4FRNT Raven — Ski Review

By Guest Blogger | February 20, 2019  

Jamie Caudill

For the last four years, my go-to backcountry-powder-hunting weapon of choice has been a pair of 2013 4FRNT Hojis. This year, I decided to get with the times and hocked my old Hojis so I could snag myself the lighter, more technologically advanced, and slightly narrower 4FRNT Raven.

4FRNT Raven proved to be terrific for soft snow.

4FRNT Raven proved to be terrific for soft snow and saved weight on the uphill.

My first impression was that these new shred sticks, with a stated weight of 1600 grams per ski, were far lighter than the 2000+ gram Hojis, and noticeably stiffer. At 5’10” and roughly 150 lbs, I opted for the 177, hoping to make these an all-around backcountry powder–to–spring–couloir quiver of one; and I felt that shaving off 100 grams per ski was more important than the extra seven centimeters of fun (more on that later).

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Colorado Gets A New Hut — Sisters Cabin

By Lou Dawson | February 17, 2019  
Approaching Sisters Cabin, Colorado.

Approaching Sisters Cabin, Colorado. Six thumbs up.

Colorado’s newest backcountry skiing hut, Sisters Cabin, opened for business this winter. I visited a few days ago on a media trip. The architecture and location blew me away.

In Colorado, we lack lower angled, somewhat avalanche safe backcountry skiing, so hut sites for the typical backcountry skier are hard to find. But after working through 21 options for sites, Summit Huts received approval for a location on public land, just below timberline on the north side of a blunt hump known as Bald Mountain (near the resort town of Breckenridge, Colorado). A locals favorite for backcountry laps, Bald has a variety of ski options, from low angled to steep, timbered or alpine. Access to higher, steeper mountains is limited, though the summit of Bald is 13,638 feet — a worthy objective if you’re looking to tag a peak instead of lapping powder (or doing both if you’re strong).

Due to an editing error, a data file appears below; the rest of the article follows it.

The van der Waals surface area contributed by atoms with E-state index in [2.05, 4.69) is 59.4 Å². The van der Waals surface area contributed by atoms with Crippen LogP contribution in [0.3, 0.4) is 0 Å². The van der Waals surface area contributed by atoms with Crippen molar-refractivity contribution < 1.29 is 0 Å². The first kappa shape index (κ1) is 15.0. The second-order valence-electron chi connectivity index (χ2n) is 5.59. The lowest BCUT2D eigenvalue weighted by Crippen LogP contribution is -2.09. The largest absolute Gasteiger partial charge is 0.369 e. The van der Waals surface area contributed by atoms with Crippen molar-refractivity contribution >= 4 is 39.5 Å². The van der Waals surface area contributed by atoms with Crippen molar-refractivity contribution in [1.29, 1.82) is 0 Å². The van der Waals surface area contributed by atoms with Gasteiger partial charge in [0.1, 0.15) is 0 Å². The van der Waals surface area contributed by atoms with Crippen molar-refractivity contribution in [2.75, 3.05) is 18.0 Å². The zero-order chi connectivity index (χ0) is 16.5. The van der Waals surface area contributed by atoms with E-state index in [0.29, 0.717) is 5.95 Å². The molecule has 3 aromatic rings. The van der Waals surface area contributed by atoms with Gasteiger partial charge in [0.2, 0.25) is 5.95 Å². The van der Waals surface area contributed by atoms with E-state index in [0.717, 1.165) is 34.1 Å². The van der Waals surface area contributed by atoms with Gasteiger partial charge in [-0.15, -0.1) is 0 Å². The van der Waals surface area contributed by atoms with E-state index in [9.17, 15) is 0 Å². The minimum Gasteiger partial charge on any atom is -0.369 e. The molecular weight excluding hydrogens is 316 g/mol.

Seeming as most hut customers in Colorado are seeking moderate terrain and easily reached huts, the place is perfect (the approach is a short four miles of low angled trail). Sisters is booked solid for the entire winter, proving the point. The $50/night per person fee seemed high to me as you’re not getting running water or meal service, but I found out $10 of each fee is put towards an endowment. That’s important, as these high altitude huts are expensive to maintain.

In all, I’m happy to report another fine addition to the astounding preponderance of more than seventy Colorado backcountry huts and yurts. Reservations. Check out a few photos, many more on the Summit Huts website.

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WildSnow Valentines — Lisa Gets Her Ski-Mojo On

By Lisa Dawson | February 14, 2019  

This post sponsored by our publishing partner Cripple Creek Backcountry.

A butt lift for Valentine's surprise? Read on to find out.

A butt lift for Valentine’s surprise? Read on to find out.

Lou always surprises me on special occasions with unusual gifts. I’ve received a cowhide tool belt for my birthday, a bug zapper for our wedding anniversary and a log splitter for Christmas.

But this Valentines Day Lou outdid himself and got me a new pair of ski legs.

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  • Welcome to Louis (Lou) Dawson's backcountry skiing information & opinion website. Lou's passion for the past 50 years has been alpinism, climbing, mountaineering and skiing -- along with all manner of outdoor recreation. He has authored numerous books and articles about ski touring and is well known as the first person to ski down all 54 of Colorado's 14,000-foot peaks, otherwise known as the Fourteeners! Books and free ski touring news and information here.

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